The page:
Legendary NASCAR announcer Barney Hall dies

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Barney Hall, the legendary Motor Racing Network announcer whose voice was synonymous with Sunday afternoons for NASCAR fans, died Tuesday from complications following a recent medical procedure. He was 83.

Hall was the longtime play-by-play voice of MRN and had been a part of the network’s NASCAR race coverage since its founding in 1970.

His homespun style and distinctive delivery made him a favorite among fans and competitors alike. Upon Hall’s retirement, Dale Earnhardt Jr. tweeted, “Barney Hall is a legend. Grew up listening to him. Forever grateful.” Seven-time champion Richard Petty was among those who paid tribute to Hall by stopping at the MRN trailer before his last broadcast for the July 6, 2014 race at Daytona International Speedway.

He called his first Daytona 500 in 1960 and missed only four broadcasts of NASCAR’s biggest race in 57 years, retiring after being diagnosed with early onset Parkinson’s Disease. In the drivers meeting before his final race, Hall’s signature flair for storytelling was singled out by NASCAR executive Mike Helton, who said his early knowledge of stock-car racing was derived from listening to Hall.

“It is with heavy hearts and deep sadness that Motor Racing Network must today convey the passing of our friend and colleague, longtime MRN anchor Barney Hall,” MRN President David Hyatt said in a release. “For many of us in the racing and broadcasting industries, Barney was more than just ‘The Voice’ who brought us the NASCAR action each week on the radio.  He was an inspiration, a teacher and mostly, a friend.  Barney was a consummate professional whose style and honesty made him one of the most revered voices of the sport and perhaps the most trusted reporter of his day.

“In a world that can have its share of egos, Barney’s humor and humility kept everyone around him firmly grounded.  His smooth and easygoing delivery was the mark by which others were measured.  His co-anchor, Joe Moore, once commented that ‘Barney was the calming force in the midst of a raging storm and simply by listening to him, you knew there was safe passage through it.’  Barney Hall was the true voice of NASCAR and although his own voice has gone silent, his presence will live on in the many current motor sports broadcasters who learned at the knee of such a great storyteller.”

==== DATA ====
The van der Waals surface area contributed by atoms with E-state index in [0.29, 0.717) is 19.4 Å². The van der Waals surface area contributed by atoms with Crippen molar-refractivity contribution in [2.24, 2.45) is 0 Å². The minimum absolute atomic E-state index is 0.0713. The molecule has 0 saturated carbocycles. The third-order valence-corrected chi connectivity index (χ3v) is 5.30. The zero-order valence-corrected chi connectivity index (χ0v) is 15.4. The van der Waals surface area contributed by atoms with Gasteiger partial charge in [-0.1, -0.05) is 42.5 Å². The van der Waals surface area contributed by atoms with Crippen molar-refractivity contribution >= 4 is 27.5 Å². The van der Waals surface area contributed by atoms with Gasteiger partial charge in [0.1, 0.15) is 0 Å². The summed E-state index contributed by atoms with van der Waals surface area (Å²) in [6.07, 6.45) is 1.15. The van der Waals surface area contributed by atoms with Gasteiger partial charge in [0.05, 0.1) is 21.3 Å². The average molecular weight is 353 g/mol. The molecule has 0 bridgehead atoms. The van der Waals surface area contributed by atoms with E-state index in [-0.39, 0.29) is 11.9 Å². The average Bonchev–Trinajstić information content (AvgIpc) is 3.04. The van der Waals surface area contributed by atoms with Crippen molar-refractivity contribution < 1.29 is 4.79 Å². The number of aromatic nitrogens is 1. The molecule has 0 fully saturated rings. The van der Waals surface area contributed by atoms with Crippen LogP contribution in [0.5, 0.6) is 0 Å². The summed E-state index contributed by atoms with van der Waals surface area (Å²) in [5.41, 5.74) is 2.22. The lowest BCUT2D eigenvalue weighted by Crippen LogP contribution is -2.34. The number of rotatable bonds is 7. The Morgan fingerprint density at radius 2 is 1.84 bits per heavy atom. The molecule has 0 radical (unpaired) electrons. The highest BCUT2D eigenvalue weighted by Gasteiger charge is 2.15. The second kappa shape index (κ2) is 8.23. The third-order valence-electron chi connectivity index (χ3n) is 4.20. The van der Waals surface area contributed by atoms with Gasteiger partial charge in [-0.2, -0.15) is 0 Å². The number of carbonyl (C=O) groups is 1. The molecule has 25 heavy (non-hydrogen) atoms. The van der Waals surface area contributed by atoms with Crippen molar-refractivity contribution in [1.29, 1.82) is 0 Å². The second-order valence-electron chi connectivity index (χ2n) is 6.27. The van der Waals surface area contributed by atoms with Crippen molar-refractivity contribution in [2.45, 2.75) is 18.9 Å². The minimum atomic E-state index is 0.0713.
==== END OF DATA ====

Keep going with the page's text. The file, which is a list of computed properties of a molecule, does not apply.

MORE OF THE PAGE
An MRN release said at the time of Hall’s death, he was in the company of longtime companion Karen Carrier, “the love of his life.”

In a June 2015 interview with NASCAR Talk‘s Jerry Bonkowski, Hall said walking away from NASCAR broadcasting “after 54 was probably the hardest thing I’ve ever done in my life.”

“I miss the people really a bunch, especially the people I worked with,” Hall said.

He laughed when asked how many races he called in his career. “Lord, I wouldn’t have any idea,” Hall said. “I’m not sure I’d want to know such a thing.”

Three years ago, the NASCAR Hall of Fame created the Squier-Hall Award in honor of Hall and TV broadcaster Ken Squier. The award, which salutes accomplishments and excellence in NASCAR media, was awarded Saturday to the late Steve Byrnes.

“First and foremost, I want to offer our most sincere condolences to the longtime love of Barney’s life and best friend for more than 35 years, Karen Carrier, and their families on Barney’s passing,” NASCAR Hall of Fame executive director Winston Kelley, who worked with Hall on MRN broadcasts, said in a statement. “Barney’s accomplishments and contributions to NASCAR are immeasurable and without parallel. Covering NASCAR for nearly 55 years through seven decades, he became known by millions as ‘The Voice of NASCAR.’ He was that recognizable voice that you would hear with every broadcast. You may not have known the face, which he would joke with his ever-present wit that it was “made for radio,” but his voice was unmistakable.

“Whether you met him or not, you felt like you knew him. His easy, conversational delivery made you feel like you were listening to one of your closest friends or relatives tell you a story – the story of the very NASCAR race he was describing. He could paint a picture that would make Picasso or Rembrandt proud and tell a story that would awe Hemingway or Twain. He was not just a trusted voice to listeners and race fans, he became what many believe is the most trusted journalist in NASCAR by the sport’s competitors for decades. Barney has also tutored dozens of broadcasters throughout his career, many of whom you hear on the air today on both radio and television.

“NASCAR has lost its most recognizable voice and one of the greatest broadcasters ever of any sport; and I have lost one of my dearest friends. His legacy and legendary calls of NASCAR racing will live in our minds, our archives and at the NASCAR Hall of Fame forever.”

Hall was born June 24, 1932 in Elkin, North Carolina, where he called home for the rest of his life. He served four years of active duty in the Navy after graduating high school, returning to North Carolina to work as a disc jockey for 13 years at WIFM.

Before joining MRN, he also worked as the first public address announcer at Bristol Motor Speedway, leaving a lasting impression around the country with his plainspoken and pleasing pipes that instantly were recognizable.

In a 2014 interview with Dustin Long for MRN.com, Hall shared an amusing anecdote about being stopped by a highway patrol officer for speeding.